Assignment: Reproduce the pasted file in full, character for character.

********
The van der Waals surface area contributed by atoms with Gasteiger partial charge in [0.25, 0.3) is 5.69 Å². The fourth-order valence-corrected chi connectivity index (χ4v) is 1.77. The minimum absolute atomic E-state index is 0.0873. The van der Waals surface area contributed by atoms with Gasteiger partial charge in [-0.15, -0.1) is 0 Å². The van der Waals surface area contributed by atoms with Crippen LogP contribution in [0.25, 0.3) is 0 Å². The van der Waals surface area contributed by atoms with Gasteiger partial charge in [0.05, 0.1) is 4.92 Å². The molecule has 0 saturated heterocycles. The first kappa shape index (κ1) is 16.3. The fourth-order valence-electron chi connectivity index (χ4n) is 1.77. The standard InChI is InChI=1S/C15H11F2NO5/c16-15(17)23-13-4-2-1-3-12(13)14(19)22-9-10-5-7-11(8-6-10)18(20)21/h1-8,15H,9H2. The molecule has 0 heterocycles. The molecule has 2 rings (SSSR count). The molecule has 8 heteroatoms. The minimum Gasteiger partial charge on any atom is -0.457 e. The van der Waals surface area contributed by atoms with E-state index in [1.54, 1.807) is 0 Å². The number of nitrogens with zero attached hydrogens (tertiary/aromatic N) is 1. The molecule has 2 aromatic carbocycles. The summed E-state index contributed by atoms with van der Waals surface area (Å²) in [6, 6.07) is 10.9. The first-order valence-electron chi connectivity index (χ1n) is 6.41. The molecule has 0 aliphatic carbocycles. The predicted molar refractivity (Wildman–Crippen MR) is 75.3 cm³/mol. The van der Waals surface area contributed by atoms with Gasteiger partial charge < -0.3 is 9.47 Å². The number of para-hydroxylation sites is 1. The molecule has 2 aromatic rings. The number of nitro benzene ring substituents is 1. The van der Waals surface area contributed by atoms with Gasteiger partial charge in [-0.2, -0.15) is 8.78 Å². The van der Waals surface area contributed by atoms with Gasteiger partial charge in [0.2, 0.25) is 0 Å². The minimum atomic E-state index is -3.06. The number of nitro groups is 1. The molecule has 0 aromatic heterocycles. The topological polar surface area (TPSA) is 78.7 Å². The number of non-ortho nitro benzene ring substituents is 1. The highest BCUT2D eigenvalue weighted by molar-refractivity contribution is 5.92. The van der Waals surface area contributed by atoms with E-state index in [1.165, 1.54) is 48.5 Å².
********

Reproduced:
The van der Waals surface area contributed by atoms with Gasteiger partial charge in [0.25, 0.3) is 5.69 Å². The fourth-order valence-corrected chi connectivity index (χ4v) is 1.77. The minimum absolute atomic E-state index is 0.0873. The van der Waals surface area contributed by atoms with Gasteiger partial charge in [-0.15, -0.1) is 0 Å². The van der Waals surface area contributed by atoms with Crippen LogP contribution in [0.25, 0.3) is 0 Å². The van der Waals surface area contributed by atoms with Gasteiger partial charge in [0.05, 0.1) is 4.92 Å². The molecule has 0 saturated heterocycles. The first kappa shape index (κ1) is 16.3. The fourth-order valence-electron chi connectivity index (χ4n) is 1.77. The standard InChI is InChI=1S/C15H11F2NO5/c16-15(17)23-13-4-2-1-3-12(13)14(19)22-9-10-5-7-11(8-6-10)18(20)21/h1-8,15H,9H2. The molecule has 0 heterocycles. The molecule has 2 rings (SSSR count). The molecule has 8 heteroatoms. The minimum Gasteiger partial charge on any atom is -0.457 e. The van der Waals surface area contributed by atoms with E-state index in [1.54, 1.807) is 0 Å². The number of nitrogens with zero attached hydrogens (tertiary/aromatic N) is 1. The molecule has 2 aromatic carbocycles. The summed E-state index contributed by atoms with van der Waals surface area (Å²) in [6, 6.07) is 10.9. The first-order valence-electron chi connectivity index (χ1n) is 6.41. The molecule has 0 aliphatic carbocycles. The predicted molar refractivity (Wildman–Crippen MR) is 75.3 cm³/mol. The van der Waals surface area contributed by atoms with Gasteiger partial charge < -0.3 is 9.47 Å². The number of para-hydroxylation sites is 1. The molecule has 2 aromatic rings. The number of nitro benzene ring substituents is 1. The van der Waals surface area contributed by atoms with Gasteiger partial charge in [-0.2, -0.15) is 8.78 Å². The van der Waals surface area contributed by atoms with Gasteiger partial charge in [0.2, 0.25) is 0 Å². The minimum atomic E-state index is -3.06. The number of nitro groups is 1. The molecule has 0 aromatic heterocycles. The topological polar surface area (TPSA) is 78.7 Å². The number of non-ortho nitro benzene ring substituents is 1. The highest BCUT2D eigenvalue weighted by molar-refractivity contribution is 5.92. The van der Waals surface area contributed by atoms with E-state index in [1.165, 1.54) is 48.5 Å².